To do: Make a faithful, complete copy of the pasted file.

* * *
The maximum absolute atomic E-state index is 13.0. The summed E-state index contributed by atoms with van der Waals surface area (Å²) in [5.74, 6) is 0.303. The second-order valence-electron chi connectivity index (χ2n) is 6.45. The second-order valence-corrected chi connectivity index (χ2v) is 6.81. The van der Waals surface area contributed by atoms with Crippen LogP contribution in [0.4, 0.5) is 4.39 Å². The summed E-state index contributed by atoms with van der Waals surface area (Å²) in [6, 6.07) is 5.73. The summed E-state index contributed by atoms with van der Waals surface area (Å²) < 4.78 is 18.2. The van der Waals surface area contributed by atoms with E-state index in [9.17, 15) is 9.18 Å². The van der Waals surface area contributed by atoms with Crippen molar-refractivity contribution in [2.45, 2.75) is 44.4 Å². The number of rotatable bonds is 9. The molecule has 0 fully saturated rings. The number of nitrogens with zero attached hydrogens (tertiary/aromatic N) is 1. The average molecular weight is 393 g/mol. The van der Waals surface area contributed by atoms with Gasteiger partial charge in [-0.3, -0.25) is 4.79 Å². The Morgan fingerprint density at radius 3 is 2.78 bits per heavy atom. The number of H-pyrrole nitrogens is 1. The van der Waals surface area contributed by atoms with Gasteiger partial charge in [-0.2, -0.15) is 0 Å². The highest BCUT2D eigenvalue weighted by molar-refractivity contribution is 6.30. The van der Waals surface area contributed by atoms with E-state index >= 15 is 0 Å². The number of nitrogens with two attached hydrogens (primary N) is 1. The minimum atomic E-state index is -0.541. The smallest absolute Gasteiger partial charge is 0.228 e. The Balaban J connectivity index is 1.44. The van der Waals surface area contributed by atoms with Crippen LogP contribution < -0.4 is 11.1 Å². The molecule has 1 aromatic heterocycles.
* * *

The maximum absolute atomic E-state index is 13.0. The summed E-state index contributed by atoms with van der Waals surface area (Å²) in [5.74, 6) is 0.303. The second-order valence-electron chi connectivity index (χ2n) is 6.45. The second-order valence-corrected chi connectivity index (χ2v) is 6.81. The van der Waals surface area contributed by atoms with Crippen LogP contribution in [0.4, 0.5) is 4.39 Å². The summed E-state index contributed by atoms with van der Waals surface area (Å²) in [6, 6.07) is 5.73. The summed E-state index contributed by atoms with van der Waals surface area (Å²) < 4.78 is 18.2. The van der Waals surface area contributed by atoms with E-state index in [9.17, 15) is 9.18 Å². The van der Waals surface area contributed by atoms with Crippen molar-refractivity contribution in [2.45, 2.75) is 44.4 Å². The number of rotatable bonds is 9. The molecule has 0 fully saturated rings. The number of nitrogens with zero attached hydrogens (tertiary/aromatic N) is 1. The average molecular weight is 393 g/mol. The van der Waals surface area contributed by atoms with Gasteiger partial charge in [-0.3, -0.25) is 4.79 Å². The Morgan fingerprint density at radius 3 is 2.78 bits per heavy atom. The number of H-pyrrole nitrogens is 1. The van der Waals surface area contributed by atoms with Gasteiger partial charge in [-0.2, -0.15) is 0 Å². The highest BCUT2D eigenvalue weighted by molar-refractivity contribution is 6.30. The van der Waals surface area contributed by atoms with E-state index >= 15 is 0 Å². The number of nitrogens with two attached hydrogens (primary N) is 1. The minimum atomic E-state index is -0.541. The smallest absolute Gasteiger partial charge is 0.228 e. The Balaban J connectivity index is 1.44. The van der Waals surface area contributed by atoms with Crippen LogP contribution < -0.4 is 11.1 Å². The molecule has 1 aromatic heterocycles.